April 26, 2011 at 2:06 am #5566AnonymousInactive
I am trying to assess the quality of the quotes I have received for a sealing project here in South East Wisconsin. While looking at the quotes I noticed as the quantity of sand increases, so does the latex additive. I asked a few of the contractors what this means and was given some varying answers.
One contractor told me that the amount of latex added is dictated by the manufacturer of the sealant.
Two contractors told me that the mix ratio is determined by the experience of the contractor. They both said the more sand in the mix , the more latex is needed to suspend it. That comes with more water being added to the mix to thin it enough to spray it. This leaves a thick coat initially that evaporates off and leaves a coat that is too thin. They both recommended a coat that is 2-3 pounds of sand per gallon, and a 2% latex mix.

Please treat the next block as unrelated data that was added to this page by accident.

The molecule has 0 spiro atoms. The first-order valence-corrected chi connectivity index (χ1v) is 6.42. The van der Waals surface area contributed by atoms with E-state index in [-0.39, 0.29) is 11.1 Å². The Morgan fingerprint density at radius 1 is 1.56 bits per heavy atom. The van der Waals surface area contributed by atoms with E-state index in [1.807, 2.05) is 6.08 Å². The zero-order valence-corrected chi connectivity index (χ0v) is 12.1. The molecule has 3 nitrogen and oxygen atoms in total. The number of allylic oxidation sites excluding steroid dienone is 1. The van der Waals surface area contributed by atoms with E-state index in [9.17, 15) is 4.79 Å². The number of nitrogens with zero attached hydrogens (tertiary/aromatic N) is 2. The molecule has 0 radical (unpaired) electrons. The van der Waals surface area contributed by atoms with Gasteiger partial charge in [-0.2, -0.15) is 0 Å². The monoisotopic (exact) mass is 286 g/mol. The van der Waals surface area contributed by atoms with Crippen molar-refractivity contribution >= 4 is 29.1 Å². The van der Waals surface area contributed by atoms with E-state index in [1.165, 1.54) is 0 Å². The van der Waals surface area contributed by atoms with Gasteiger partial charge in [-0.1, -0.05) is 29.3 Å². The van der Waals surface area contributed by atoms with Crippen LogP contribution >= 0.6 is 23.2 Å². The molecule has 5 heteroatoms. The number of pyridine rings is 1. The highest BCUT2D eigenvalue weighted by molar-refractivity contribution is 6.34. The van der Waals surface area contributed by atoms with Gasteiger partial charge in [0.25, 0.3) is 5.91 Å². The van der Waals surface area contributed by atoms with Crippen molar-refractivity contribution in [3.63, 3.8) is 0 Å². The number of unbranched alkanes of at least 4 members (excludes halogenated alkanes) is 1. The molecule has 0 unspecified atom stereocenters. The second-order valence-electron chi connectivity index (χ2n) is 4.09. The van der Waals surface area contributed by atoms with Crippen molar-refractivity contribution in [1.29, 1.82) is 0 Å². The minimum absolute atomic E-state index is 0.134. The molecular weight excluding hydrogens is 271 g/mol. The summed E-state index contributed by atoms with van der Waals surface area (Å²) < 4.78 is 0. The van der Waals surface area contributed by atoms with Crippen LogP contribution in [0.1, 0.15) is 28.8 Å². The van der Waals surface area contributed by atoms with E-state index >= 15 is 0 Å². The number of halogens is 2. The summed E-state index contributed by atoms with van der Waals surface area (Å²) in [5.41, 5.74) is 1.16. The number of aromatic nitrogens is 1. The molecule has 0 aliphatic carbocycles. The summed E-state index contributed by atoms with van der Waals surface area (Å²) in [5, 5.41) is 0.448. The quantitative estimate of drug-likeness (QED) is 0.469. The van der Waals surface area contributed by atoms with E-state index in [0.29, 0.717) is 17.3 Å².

Three other contractors told me the more latex the better. Latex additive is expensive and other contractors use less to save money. Those contractors are mixing their sealant with 4-6 pounds of sand per gallon and a 4% latex add. They informed me that I would see sand “break off” and pool in areas, but the more sand the better the slip resistance.
I cannot find any information on recommended mix ratios, or manufactures of sealants that I can talk to and ask about their products. I would appreciate a little help in sorting through this information.
Trevor SepsteadMay 5, 2011 at 12:19 am #6305Harry Carter, Gem SealParticipant
I think all manufacturers now have websites you can visit to check out mix designs. You can find our mix suggestions at gemsealinc.net. Most producers will recommend standards that are within the ranges you listed in your message. The mix designs you mentioned are good but you may want to include applicatin rates in your specifications. Is the contractor going to apply one coat or two, or a third coat in the drive areas, and at what application rate on each of the coats? Remember, two thin coats are better than one thick coat and the more time you can give between coats the better your coating will perform. Also, you may want to ask to see some of their jobs that are a year old and actually go and check these jobs out.
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